Confusion over Nazi Slogan Translations

The federal court of justice has overturned the conviction of a man who was fined 4,200 euros for possessing and transporting 100 t-shirts which were to be sold with the words ‘Blood and Honour’ printed on the front.

‘Blood and Honour’ is a translation of the German ‘Blut und Ehre’ which was a Hitler Youth slogan.

The Hitler Youth was a paramilitary organisation of the Nazi party, which existed from 1922 until 1945. Young boys were recruited both voluntarily and under duress and trained to be soldiers and ‘true believers’. By the Second World War the Hitler Youth had over eight million members.

In the latter years of the Second World War the Hitler Youth held a large recruitment drive calling up boys as young as ten years old which meant that most young males in Germany became members. As part of their uniform the young boys aged 10 – 18 wore daggers which had the swastika symbol on the handle and early examples had the words ‘Blut und Ehre’ inscribed on the blade. ‘Blut und Ehre’ or in English ‘Blood and Honour had become their motto.

Today the display of Nazi symbols or slogans is forbidden in Germany, but the court ruled that the ban only applied to slogans or text written in German. The court said the context of the original phrase had been sufficiently distorted to render its usage legal. It also said, “By translating it into another language, the Nazi slogan, which is characterized not just by its meaning but also by the German language, is fundamentally transformed.”

The defendant however has not been released. He may now be charged with supplying goods with Nazi imagery on and there is a possibility he could still be convicted of using the English phrase “Blood & Honour” because it was also the name of a far-right organization that is banned in Germany, the original verdict had not taken this into account. The man has not been named at this time.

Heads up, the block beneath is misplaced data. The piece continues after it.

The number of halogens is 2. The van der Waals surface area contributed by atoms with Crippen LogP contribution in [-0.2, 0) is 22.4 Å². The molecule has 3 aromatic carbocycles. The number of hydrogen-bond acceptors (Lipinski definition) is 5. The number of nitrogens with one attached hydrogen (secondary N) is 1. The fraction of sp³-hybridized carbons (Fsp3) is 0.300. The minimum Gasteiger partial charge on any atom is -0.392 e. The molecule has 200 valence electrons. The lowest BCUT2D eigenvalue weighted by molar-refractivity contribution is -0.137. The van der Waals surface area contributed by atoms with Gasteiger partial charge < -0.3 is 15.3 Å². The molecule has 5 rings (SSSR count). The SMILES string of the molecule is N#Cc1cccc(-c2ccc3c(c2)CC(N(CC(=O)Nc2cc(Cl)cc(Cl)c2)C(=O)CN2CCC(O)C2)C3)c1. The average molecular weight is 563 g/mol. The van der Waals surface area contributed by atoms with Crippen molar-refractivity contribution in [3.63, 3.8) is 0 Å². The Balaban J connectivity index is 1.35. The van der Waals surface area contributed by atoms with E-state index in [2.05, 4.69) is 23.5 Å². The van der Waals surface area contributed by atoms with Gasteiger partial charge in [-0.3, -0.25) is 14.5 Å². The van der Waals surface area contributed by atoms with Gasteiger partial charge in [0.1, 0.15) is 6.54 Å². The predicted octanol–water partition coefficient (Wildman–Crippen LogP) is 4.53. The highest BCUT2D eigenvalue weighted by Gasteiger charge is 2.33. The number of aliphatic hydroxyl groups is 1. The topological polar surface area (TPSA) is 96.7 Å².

Surely that is the slogan no matter what language it is in. It has been printed for maximum effect, to offend and upset others.

2 replies
  1. Barry Wallace
    Barry Wallace says:

    I’m trying to trace the origin of a knife that I have. It was made in Germany, for export (stamped “Germany” on the blade), but has “Blut und Ehre!” etched on the blade. The handle has a Fleur-de-lis in a diamond shape. The knife also has the Kissing Crane logo, and the name “Robert Klaas”. Was this imported to the U.S. for the American Bund 1933 – 1938? The motto “Blut und Ehre!” was dropped from production of even the Nazi Hitler Jugend knives after 1938, and if made/exported post-1945 then it was done illegally! Does anyone have info on this knife?

    Reply

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